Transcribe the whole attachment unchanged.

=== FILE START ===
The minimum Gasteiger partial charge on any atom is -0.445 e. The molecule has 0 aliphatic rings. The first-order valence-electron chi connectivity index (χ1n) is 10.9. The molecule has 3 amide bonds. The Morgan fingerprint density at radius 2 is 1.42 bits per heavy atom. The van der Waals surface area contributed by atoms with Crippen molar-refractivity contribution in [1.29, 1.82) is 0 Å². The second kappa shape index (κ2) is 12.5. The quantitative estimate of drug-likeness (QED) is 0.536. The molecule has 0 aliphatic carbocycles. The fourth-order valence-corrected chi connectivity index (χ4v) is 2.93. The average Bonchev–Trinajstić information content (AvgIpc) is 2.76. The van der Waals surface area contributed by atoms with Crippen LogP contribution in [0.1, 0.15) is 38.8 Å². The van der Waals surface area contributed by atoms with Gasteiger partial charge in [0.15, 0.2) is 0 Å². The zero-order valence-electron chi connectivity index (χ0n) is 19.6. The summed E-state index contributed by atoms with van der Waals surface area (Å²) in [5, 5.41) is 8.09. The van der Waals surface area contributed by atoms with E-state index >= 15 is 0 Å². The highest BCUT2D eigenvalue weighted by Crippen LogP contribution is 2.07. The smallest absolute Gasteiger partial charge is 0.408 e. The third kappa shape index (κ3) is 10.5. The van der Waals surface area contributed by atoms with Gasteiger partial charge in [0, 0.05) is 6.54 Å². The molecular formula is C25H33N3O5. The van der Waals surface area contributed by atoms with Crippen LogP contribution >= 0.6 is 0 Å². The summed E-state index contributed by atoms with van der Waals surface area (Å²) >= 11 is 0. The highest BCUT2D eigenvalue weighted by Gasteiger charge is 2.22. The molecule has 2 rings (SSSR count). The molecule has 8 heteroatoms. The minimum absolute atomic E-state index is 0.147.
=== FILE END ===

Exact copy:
The minimum Gasteiger partial charge on any atom is -0.445 e. The molecule has 0 aliphatic rings. The first-order valence-electron chi connectivity index (χ1n) is 10.9. The molecule has 3 amide bonds. The Morgan fingerprint density at radius 2 is 1.42 bits per heavy atom. The van der Waals surface area contributed by atoms with Crippen molar-refractivity contribution in [1.29, 1.82) is 0 Å². The second kappa shape index (κ2) is 12.5. The quantitative estimate of drug-likeness (QED) is 0.536. The molecule has 0 aliphatic carbocycles. The fourth-order valence-corrected chi connectivity index (χ4v) is 2.93. The average Bonchev–Trinajstić information content (AvgIpc) is 2.76. The van der Waals surface area contributed by atoms with Crippen LogP contribution in [0.1, 0.15) is 38.8 Å². The van der Waals surface area contributed by atoms with Gasteiger partial charge in [0.15, 0.2) is 0 Å². The zero-order valence-electron chi connectivity index (χ0n) is 19.6. The summed E-state index contributed by atoms with van der Waals surface area (Å²) in [5, 5.41) is 8.09. The van der Waals surface area contributed by atoms with E-state index >= 15 is 0 Å². The highest BCUT2D eigenvalue weighted by Crippen LogP contribution is 2.07. The smallest absolute Gasteiger partial charge is 0.408 e. The third kappa shape index (κ3) is 10.5. The van der Waals surface area contributed by atoms with Gasteiger partial charge in [0, 0.05) is 6.54 Å². The molecular formula is C25H33N3O5. The van der Waals surface area contributed by atoms with Crippen LogP contribution >= 0.6 is 0 Å². The summed E-state index contributed by atoms with van der Waals surface area (Å²) >= 11 is 0. The highest BCUT2D eigenvalue weighted by Gasteiger charge is 2.22. The molecule has 2 rings (SSSR count). The molecule has 8 heteroatoms. The minimum absolute atomic E-state index is 0.147.